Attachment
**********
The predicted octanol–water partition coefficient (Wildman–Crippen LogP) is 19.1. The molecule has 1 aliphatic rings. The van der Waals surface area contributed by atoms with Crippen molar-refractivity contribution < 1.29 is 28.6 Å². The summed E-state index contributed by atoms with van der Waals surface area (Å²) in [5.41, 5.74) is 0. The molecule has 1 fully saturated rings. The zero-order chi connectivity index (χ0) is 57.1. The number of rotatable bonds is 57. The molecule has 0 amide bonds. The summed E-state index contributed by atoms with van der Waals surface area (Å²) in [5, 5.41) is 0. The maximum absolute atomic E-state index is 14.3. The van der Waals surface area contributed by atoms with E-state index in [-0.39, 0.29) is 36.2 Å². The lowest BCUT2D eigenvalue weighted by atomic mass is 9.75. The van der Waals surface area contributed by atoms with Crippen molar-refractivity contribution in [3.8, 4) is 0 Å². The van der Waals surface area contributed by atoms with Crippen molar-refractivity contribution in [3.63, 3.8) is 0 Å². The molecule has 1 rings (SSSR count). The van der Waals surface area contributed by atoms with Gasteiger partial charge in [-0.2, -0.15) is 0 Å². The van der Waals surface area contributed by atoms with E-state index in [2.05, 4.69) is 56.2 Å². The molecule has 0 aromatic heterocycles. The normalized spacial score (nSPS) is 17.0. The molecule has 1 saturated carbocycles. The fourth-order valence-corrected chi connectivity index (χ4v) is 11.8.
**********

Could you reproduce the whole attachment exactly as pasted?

The predicted octanol–water partition coefficient (Wildman–Crippen LogP) is 19.1. The molecule has 1 aliphatic rings. The van der Waals surface area contributed by atoms with Crippen molar-refractivity contribution < 1.29 is 28.6 Å². The summed E-state index contributed by atoms with van der Waals surface area (Å²) in [5.41, 5.74) is 0. The molecule has 1 fully saturated rings. The zero-order chi connectivity index (χ0) is 57.1. The number of rotatable bonds is 57. The molecule has 0 amide bonds. The summed E-state index contributed by atoms with van der Waals surface area (Å²) in [5, 5.41) is 0. The maximum absolute atomic E-state index is 14.3. The van der Waals surface area contributed by atoms with E-state index in [-0.39, 0.29) is 36.2 Å². The lowest BCUT2D eigenvalue weighted by atomic mass is 9.75. The van der Waals surface area contributed by atoms with Crippen molar-refractivity contribution in [3.8, 4) is 0 Å². The van der Waals surface area contributed by atoms with Crippen molar-refractivity contribution in [3.63, 3.8) is 0 Å². The molecule has 1 rings (SSSR count). The van der Waals surface area contributed by atoms with Gasteiger partial charge in [-0.2, -0.15) is 0 Å². The van der Waals surface area contributed by atoms with E-state index in [2.05, 4.69) is 56.2 Å². The molecule has 0 aromatic heterocycles. The normalized spacial score (nSPS) is 17.0. The molecule has 1 saturated carbocycles. The fourth-order valence-corrected chi connectivity index (χ4v) is 11.8.